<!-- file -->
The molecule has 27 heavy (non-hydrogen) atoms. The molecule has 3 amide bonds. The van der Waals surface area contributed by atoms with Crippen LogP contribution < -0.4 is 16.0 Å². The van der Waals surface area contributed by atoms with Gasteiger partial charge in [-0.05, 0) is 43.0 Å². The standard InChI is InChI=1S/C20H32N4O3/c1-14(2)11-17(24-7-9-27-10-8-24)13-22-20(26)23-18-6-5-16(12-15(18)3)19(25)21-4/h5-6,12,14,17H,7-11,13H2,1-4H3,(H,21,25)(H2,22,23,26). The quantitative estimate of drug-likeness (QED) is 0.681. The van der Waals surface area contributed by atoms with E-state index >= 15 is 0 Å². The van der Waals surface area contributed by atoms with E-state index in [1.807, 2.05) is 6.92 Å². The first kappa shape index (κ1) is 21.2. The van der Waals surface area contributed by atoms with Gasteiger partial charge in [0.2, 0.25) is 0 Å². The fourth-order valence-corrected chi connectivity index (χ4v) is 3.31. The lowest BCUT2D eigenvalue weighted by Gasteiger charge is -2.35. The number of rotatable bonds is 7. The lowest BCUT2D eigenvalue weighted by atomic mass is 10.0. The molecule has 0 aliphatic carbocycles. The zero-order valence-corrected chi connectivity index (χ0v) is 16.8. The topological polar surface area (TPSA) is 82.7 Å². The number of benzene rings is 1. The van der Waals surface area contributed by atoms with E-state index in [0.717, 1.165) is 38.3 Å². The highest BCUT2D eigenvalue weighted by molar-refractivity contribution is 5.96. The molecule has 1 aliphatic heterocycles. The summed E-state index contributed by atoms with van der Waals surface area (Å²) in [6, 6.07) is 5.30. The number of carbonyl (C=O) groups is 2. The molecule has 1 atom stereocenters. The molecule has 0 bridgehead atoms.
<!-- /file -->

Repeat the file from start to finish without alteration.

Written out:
The molecule has 27 heavy (non-hydrogen) atoms. The molecule has 3 amide bonds. The van der Waals surface area contributed by atoms with Crippen LogP contribution < -0.4 is 16.0 Å². The van der Waals surface area contributed by atoms with Gasteiger partial charge in [-0.05, 0) is 43.0 Å². The standard InChI is InChI=1S/C20H32N4O3/c1-14(2)11-17(24-7-9-27-10-8-24)13-22-20(26)23-18-6-5-16(12-15(18)3)19(25)21-4/h5-6,12,14,17H,7-11,13H2,1-4H3,(H,21,25)(H2,22,23,26). The quantitative estimate of drug-likeness (QED) is 0.681. The van der Waals surface area contributed by atoms with E-state index >= 15 is 0 Å². The van der Waals surface area contributed by atoms with E-state index in [1.807, 2.05) is 6.92 Å². The first kappa shape index (κ1) is 21.2. The van der Waals surface area contributed by atoms with Gasteiger partial charge in [0.2, 0.25) is 0 Å². The fourth-order valence-corrected chi connectivity index (χ4v) is 3.31. The lowest BCUT2D eigenvalue weighted by Gasteiger charge is -2.35. The number of rotatable bonds is 7. The lowest BCUT2D eigenvalue weighted by atomic mass is 10.0. The molecule has 0 aliphatic carbocycles. The zero-order valence-corrected chi connectivity index (χ0v) is 16.8. The topological polar surface area (TPSA) is 82.7 Å². The number of benzene rings is 1. The van der Waals surface area contributed by atoms with E-state index in [0.717, 1.165) is 38.3 Å². The highest BCUT2D eigenvalue weighted by molar-refractivity contribution is 5.96. The molecule has 1 aliphatic heterocycles. The summed E-state index contributed by atoms with van der Waals surface area (Å²) in [6, 6.07) is 5.30. The number of carbonyl (C=O) groups is 2. The molecule has 1 atom stereocenters. The molecule has 0 bridgehead atoms.